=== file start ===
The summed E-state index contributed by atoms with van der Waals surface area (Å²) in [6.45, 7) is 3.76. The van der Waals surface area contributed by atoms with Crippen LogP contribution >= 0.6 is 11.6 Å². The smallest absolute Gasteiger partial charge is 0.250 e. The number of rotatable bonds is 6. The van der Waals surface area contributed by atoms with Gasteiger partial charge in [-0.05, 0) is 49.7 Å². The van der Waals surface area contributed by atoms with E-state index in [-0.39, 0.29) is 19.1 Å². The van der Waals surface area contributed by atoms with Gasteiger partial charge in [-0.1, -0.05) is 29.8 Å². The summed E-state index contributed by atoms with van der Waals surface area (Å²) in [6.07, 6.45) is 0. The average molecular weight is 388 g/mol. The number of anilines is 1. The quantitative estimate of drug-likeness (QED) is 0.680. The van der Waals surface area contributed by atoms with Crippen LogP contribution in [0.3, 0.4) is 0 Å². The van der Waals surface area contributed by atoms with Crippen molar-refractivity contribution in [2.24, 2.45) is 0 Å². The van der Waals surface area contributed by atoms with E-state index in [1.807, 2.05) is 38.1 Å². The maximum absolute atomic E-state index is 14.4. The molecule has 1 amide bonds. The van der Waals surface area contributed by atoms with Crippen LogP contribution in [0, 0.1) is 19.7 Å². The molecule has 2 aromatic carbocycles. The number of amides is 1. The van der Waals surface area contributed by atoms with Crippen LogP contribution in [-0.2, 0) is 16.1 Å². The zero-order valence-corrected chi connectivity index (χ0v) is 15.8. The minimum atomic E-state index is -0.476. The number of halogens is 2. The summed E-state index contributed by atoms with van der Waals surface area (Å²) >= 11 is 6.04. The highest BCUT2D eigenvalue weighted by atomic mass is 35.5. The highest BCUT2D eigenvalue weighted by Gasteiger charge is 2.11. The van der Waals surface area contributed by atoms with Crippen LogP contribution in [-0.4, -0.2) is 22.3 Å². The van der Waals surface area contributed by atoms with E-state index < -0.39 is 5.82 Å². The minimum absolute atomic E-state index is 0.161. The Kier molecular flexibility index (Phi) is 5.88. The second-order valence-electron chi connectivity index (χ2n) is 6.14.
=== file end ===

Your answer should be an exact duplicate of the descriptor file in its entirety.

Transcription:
The summed E-state index contributed by atoms with van der Waals surface area (Å²) in [6.45, 7) is 3.76. The van der Waals surface area contributed by atoms with Crippen LogP contribution >= 0.6 is 11.6 Å². The smallest absolute Gasteiger partial charge is 0.250 e. The number of rotatable bonds is 6. The van der Waals surface area contributed by atoms with Gasteiger partial charge in [-0.05, 0) is 49.7 Å². The van der Waals surface area contributed by atoms with E-state index in [-0.39, 0.29) is 19.1 Å². The van der Waals surface area contributed by atoms with Gasteiger partial charge in [-0.1, -0.05) is 29.8 Å². The summed E-state index contributed by atoms with van der Waals surface area (Å²) in [6.07, 6.45) is 0. The average molecular weight is 388 g/mol. The number of anilines is 1. The quantitative estimate of drug-likeness (QED) is 0.680. The van der Waals surface area contributed by atoms with Crippen LogP contribution in [0.3, 0.4) is 0 Å². The van der Waals surface area contributed by atoms with Crippen molar-refractivity contribution in [2.24, 2.45) is 0 Å². The van der Waals surface area contributed by atoms with E-state index in [1.807, 2.05) is 38.1 Å². The maximum absolute atomic E-state index is 14.4. The molecule has 1 amide bonds. The van der Waals surface area contributed by atoms with Crippen LogP contribution in [0, 0.1) is 19.7 Å². The molecule has 2 aromatic carbocycles. The number of amides is 1. The van der Waals surface area contributed by atoms with Crippen LogP contribution in [-0.2, 0) is 16.1 Å². The zero-order valence-corrected chi connectivity index (χ0v) is 15.8. The minimum atomic E-state index is -0.476. The number of halogens is 2. The summed E-state index contributed by atoms with van der Waals surface area (Å²) >= 11 is 6.04. The highest BCUT2D eigenvalue weighted by atomic mass is 35.5. The highest BCUT2D eigenvalue weighted by Gasteiger charge is 2.11. The van der Waals surface area contributed by atoms with Crippen LogP contribution in [-0.4, -0.2) is 22.3 Å². The van der Waals surface area contributed by atoms with E-state index < -0.39 is 5.82 Å². The minimum absolute atomic E-state index is 0.161. The Kier molecular flexibility index (Phi) is 5.88. The second-order valence-electron chi connectivity index (χ2n) is 6.14.